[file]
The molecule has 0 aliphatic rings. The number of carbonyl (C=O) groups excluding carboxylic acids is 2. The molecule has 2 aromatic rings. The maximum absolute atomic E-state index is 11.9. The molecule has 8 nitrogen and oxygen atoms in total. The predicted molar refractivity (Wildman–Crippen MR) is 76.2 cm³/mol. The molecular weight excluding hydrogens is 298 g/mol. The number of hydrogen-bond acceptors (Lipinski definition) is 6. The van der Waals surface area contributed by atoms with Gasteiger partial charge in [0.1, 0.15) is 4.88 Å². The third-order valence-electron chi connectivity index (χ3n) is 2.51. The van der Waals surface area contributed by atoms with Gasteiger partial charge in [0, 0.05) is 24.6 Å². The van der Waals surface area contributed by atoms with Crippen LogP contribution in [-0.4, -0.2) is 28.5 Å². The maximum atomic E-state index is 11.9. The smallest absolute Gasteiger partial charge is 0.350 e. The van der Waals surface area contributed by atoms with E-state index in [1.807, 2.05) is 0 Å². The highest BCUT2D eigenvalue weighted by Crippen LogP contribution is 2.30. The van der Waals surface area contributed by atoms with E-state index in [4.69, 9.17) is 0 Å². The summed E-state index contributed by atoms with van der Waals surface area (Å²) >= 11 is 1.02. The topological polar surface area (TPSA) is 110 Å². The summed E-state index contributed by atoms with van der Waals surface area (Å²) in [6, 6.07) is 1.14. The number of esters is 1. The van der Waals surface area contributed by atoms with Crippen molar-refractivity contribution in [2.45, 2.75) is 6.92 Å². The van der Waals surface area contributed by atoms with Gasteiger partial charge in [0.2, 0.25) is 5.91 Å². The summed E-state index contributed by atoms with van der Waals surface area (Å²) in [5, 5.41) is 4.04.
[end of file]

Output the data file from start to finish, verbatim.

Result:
The molecule has 0 aliphatic rings. The number of carbonyl (C=O) groups excluding carboxylic acids is 2. The molecule has 2 aromatic rings. The maximum absolute atomic E-state index is 11.9. The molecule has 8 nitrogen and oxygen atoms in total. The predicted molar refractivity (Wildman–Crippen MR) is 76.2 cm³/mol. The molecular weight excluding hydrogens is 298 g/mol. The number of hydrogen-bond acceptors (Lipinski definition) is 6. The van der Waals surface area contributed by atoms with Gasteiger partial charge in [0.1, 0.15) is 4.88 Å². The third-order valence-electron chi connectivity index (χ3n) is 2.51. The van der Waals surface area contributed by atoms with Gasteiger partial charge in [0, 0.05) is 24.6 Å². The van der Waals surface area contributed by atoms with Crippen LogP contribution in [-0.4, -0.2) is 28.5 Å². The maximum atomic E-state index is 11.9. The smallest absolute Gasteiger partial charge is 0.350 e. The van der Waals surface area contributed by atoms with E-state index in [1.807, 2.05) is 0 Å². The highest BCUT2D eigenvalue weighted by Crippen LogP contribution is 2.30. The van der Waals surface area contributed by atoms with E-state index in [4.69, 9.17) is 0 Å². The summed E-state index contributed by atoms with van der Waals surface area (Å²) >= 11 is 1.02. The topological polar surface area (TPSA) is 110 Å². The summed E-state index contributed by atoms with van der Waals surface area (Å²) in [6, 6.07) is 1.14. The number of esters is 1. The van der Waals surface area contributed by atoms with Crippen molar-refractivity contribution in [2.45, 2.75) is 6.92 Å². The van der Waals surface area contributed by atoms with Gasteiger partial charge in [0.2, 0.25) is 5.91 Å². The summed E-state index contributed by atoms with van der Waals surface area (Å²) in [5, 5.41) is 4.04.